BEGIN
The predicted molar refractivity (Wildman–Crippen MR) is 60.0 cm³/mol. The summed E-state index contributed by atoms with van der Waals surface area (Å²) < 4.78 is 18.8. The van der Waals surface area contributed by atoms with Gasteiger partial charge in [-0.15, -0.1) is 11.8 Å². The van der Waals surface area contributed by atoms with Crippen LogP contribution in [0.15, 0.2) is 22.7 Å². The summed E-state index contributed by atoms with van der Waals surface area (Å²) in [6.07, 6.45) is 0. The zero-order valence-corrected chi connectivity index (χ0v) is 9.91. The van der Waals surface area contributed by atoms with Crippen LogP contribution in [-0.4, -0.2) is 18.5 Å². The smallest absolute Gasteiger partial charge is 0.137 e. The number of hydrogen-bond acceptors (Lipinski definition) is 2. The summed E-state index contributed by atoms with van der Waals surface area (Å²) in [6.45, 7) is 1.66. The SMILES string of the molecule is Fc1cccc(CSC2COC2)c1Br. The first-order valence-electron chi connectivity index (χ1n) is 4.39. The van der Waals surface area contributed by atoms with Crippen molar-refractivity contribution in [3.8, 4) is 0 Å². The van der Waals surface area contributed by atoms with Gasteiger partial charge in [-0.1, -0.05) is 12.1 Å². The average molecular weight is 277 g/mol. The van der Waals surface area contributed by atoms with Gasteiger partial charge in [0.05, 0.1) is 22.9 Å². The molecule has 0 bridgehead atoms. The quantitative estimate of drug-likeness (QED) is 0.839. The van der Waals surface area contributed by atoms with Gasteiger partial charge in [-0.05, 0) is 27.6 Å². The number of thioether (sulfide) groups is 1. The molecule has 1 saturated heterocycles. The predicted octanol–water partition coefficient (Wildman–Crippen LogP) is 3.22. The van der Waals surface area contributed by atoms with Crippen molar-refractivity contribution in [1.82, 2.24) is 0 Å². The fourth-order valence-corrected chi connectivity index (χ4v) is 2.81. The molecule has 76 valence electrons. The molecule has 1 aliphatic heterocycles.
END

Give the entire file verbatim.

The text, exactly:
The predicted molar refractivity (Wildman–Crippen MR) is 60.0 cm³/mol. The summed E-state index contributed by atoms with van der Waals surface area (Å²) < 4.78 is 18.8. The van der Waals surface area contributed by atoms with Gasteiger partial charge in [-0.15, -0.1) is 11.8 Å². The van der Waals surface area contributed by atoms with Crippen LogP contribution in [0.15, 0.2) is 22.7 Å². The summed E-state index contributed by atoms with van der Waals surface area (Å²) in [6.07, 6.45) is 0. The zero-order valence-corrected chi connectivity index (χ0v) is 9.91. The van der Waals surface area contributed by atoms with Crippen LogP contribution in [-0.4, -0.2) is 18.5 Å². The smallest absolute Gasteiger partial charge is 0.137 e. The number of hydrogen-bond acceptors (Lipinski definition) is 2. The summed E-state index contributed by atoms with van der Waals surface area (Å²) in [6.45, 7) is 1.66. The SMILES string of the molecule is Fc1cccc(CSC2COC2)c1Br. The first-order valence-electron chi connectivity index (χ1n) is 4.39. The van der Waals surface area contributed by atoms with Crippen molar-refractivity contribution in [3.8, 4) is 0 Å². The van der Waals surface area contributed by atoms with Gasteiger partial charge in [-0.1, -0.05) is 12.1 Å². The average molecular weight is 277 g/mol. The van der Waals surface area contributed by atoms with Gasteiger partial charge in [0.05, 0.1) is 22.9 Å². The molecule has 0 bridgehead atoms. The quantitative estimate of drug-likeness (QED) is 0.839. The van der Waals surface area contributed by atoms with Gasteiger partial charge in [-0.05, 0) is 27.6 Å². The number of thioether (sulfide) groups is 1. The molecule has 1 saturated heterocycles. The predicted octanol–water partition coefficient (Wildman–Crippen LogP) is 3.22. The van der Waals surface area contributed by atoms with Crippen molar-refractivity contribution in [1.82, 2.24) is 0 Å². The fourth-order valence-corrected chi connectivity index (χ4v) is 2.81. The molecule has 76 valence electrons. The molecule has 1 aliphatic heterocycles.